able to take part in any fighting. The 
scalp-lock was also very much ornamented. 
After being separated from the rest of the 
hair, the lock was plaited and twined 
around with strips of fur, preferably otter, 
ermine, mink or beaver, and then decorated 
with beads or porcupine quills. Very often 
a shell or small brass disc would be 
slipped over the plait and fastened securely 
against the head. In war time the scalp- 
lock was very conspicuous by its decora- 
tion, and was worn in that fashion as a 
special incitement to the foe. During the 
dangers and excitement of forays or battles 
they never showed an atom of fear. They 
made ideal scouts ; and that alone called for 
great bravery and courage. One has often 
heard of small expeditions led by certain 
Indians accomplishing wonderful feats of 
bravery, and defeating overwhelmingly 
larger numbers of the enemy, returning 
with scores of horses in triumph to their 
friends. These raids were often the result of 
trivial bets between certain members of the 
band, but, in the event, they furnished evi- 
dence of the stuff the Indian was made of.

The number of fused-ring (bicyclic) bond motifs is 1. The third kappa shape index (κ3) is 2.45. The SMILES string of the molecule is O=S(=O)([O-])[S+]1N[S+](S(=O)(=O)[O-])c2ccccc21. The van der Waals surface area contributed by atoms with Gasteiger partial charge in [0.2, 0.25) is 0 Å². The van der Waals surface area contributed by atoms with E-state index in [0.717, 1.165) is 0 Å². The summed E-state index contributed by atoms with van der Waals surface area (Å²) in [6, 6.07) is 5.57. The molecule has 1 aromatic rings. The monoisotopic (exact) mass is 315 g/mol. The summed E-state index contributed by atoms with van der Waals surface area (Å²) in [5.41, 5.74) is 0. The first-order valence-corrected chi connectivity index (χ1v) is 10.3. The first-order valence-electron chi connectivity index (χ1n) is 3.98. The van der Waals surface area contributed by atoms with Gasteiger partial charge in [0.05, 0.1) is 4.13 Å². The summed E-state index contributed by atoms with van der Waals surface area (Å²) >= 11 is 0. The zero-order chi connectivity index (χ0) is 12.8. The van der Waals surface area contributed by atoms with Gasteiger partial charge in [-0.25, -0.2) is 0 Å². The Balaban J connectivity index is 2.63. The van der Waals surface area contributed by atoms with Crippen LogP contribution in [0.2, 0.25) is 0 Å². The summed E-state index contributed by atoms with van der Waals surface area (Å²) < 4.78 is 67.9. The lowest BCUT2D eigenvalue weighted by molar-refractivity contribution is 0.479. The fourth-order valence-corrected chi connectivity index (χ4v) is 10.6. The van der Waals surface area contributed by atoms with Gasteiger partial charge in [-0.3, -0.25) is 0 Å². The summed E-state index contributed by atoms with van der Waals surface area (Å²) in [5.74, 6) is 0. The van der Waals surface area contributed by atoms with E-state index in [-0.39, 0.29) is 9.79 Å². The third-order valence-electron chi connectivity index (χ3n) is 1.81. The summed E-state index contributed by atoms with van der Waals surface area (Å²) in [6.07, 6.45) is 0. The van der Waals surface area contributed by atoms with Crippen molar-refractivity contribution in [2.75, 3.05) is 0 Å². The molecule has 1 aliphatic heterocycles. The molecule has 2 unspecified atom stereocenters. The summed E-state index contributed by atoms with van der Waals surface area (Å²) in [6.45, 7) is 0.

That they had no fear of death, but in- 
deed, often seemed to court it, may in a 
measure be accounted for by their ideas of 
the life beyond ; this earthly life being con- 
sidered only as of short duration, and at 
best full of trials and sorrows, while the 
life in the Happy Hunting Grounds was 
supposed to be perfect, with no enemies to 
fight, no parting from loved ones, game in 
abundance, and never any fear of famine. 

The courage displayed at the time of the 
Sun Dance, when they endured cruel self- 
inflicted tortures, is another indication of 
bravery. Where else could one find so 
many candidates for such a test of courage 
and endurance as among these Indians? 

Before closing this subject mention must 
be made of their wonderfully heroic endur- 
ance of pain. One can easily imagine what 
this must have been when years ago they 
suffered so often from broken limbs. This 
was only too common an occurrence in the 
days when they hunted the buffalo over the 
prairies. Mounted upon their fleet-footed 
ponies, racing after their game, it very 
often happened that both rider and pony 



would be laid low by the latter stepping 
into a badger's hole, or other sudden de-